They won’t. This is the new normal. But it doesn’t have to be a negative thing. There is a way to use these weird times to engineer ourselves into the future.
Let‘s examine how.
Peaks Are the New Normal
Now that we are accelerating into the online future, unpredictable massive peak usage will become just another truth. Scary? Sure. Exciting? I think so. But a reality, nonetheless.
This will lead to two types of problems to deal with:
- Known unknowns: a problem that hasn’t happened yet, but is not surprising once it happens. Server failures, network troubles, that kind of stuff.
- Unknown unknowns: something that comes as a complete surprise, shocking systems into failure. Or, as Donald Rumsfeld called them: “the ones we don’t know we don’t know.”
The first type is tough enough to handle as it is. But a well designed, robust system can withstand these known unknowns. Redundancy, retries, fallbacks, failovers: when designing highly available systems, these terms are familiar. We use them to deflect what we know can go wrong, like a server going down or a request to a service timing out.
But what about a global pandemic leading to sudden, massive demand on a system designed for a different reality? Surely, you can’t handle all the ways a system might break down under these unpredictable conditions?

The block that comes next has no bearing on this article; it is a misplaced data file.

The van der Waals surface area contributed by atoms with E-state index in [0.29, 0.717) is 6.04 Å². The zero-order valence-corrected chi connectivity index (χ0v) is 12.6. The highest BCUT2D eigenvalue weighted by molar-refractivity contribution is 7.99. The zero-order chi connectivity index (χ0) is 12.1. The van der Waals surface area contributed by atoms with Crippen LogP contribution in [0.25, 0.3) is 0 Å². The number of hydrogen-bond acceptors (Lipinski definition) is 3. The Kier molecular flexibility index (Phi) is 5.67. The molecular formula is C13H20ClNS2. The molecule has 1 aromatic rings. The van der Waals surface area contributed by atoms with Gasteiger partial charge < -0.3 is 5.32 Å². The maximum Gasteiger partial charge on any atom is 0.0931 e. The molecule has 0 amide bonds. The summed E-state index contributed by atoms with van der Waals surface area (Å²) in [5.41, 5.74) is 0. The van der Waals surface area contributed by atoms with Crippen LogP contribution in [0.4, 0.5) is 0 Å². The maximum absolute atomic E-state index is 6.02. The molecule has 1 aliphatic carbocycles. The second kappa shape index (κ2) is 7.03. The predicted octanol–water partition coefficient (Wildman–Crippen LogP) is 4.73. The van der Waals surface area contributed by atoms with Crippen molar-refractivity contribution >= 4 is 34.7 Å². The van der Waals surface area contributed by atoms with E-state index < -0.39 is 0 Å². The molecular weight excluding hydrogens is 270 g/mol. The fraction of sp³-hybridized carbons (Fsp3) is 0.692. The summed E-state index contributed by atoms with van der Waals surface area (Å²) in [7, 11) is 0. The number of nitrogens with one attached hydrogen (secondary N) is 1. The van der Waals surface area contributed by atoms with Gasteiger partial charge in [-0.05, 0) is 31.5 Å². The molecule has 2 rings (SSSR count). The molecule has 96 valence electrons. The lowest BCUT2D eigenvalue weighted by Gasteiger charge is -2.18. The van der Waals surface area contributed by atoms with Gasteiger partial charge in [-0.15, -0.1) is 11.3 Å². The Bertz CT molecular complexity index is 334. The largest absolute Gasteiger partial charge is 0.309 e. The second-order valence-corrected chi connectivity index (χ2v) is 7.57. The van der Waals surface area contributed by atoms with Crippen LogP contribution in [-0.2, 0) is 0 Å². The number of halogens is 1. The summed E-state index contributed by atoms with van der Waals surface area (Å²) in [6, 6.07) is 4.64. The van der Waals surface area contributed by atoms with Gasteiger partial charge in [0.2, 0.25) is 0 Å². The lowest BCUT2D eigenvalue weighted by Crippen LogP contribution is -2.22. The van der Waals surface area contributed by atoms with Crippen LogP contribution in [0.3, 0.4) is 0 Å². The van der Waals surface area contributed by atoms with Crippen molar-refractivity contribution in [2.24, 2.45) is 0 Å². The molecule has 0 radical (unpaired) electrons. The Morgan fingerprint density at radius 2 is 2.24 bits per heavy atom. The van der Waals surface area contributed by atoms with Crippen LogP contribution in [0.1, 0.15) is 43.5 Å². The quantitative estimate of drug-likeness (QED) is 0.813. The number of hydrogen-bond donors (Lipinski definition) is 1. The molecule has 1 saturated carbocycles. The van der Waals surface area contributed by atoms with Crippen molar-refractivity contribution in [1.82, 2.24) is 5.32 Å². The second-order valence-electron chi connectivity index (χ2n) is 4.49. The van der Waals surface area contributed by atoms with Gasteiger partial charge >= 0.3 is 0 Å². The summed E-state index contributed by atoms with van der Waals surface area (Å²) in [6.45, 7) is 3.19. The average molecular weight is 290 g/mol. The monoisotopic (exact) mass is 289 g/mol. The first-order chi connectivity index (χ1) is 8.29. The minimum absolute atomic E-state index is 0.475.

But you can. It’s called resilience engineering.
Handling the Unknown Unknowns
Resilience engineering is a field still very much inside the scientific domain. It is closely related to the areas of human error, cognitive systems engineering, and safety. You know, plane crashes, oil spills, and nuclear disasters, that type of stuff.
Websites and mobile apps going down rarely lead to environmental disaster or death. That doesn’t mean we can’t learn anything from the tons of research that went into making our world a little safer. Resilience engineering takes all the good stuff that prevents 747s and powerplants from going down and applies it to our young (software) engineering field.
Old Thinking, New Thinking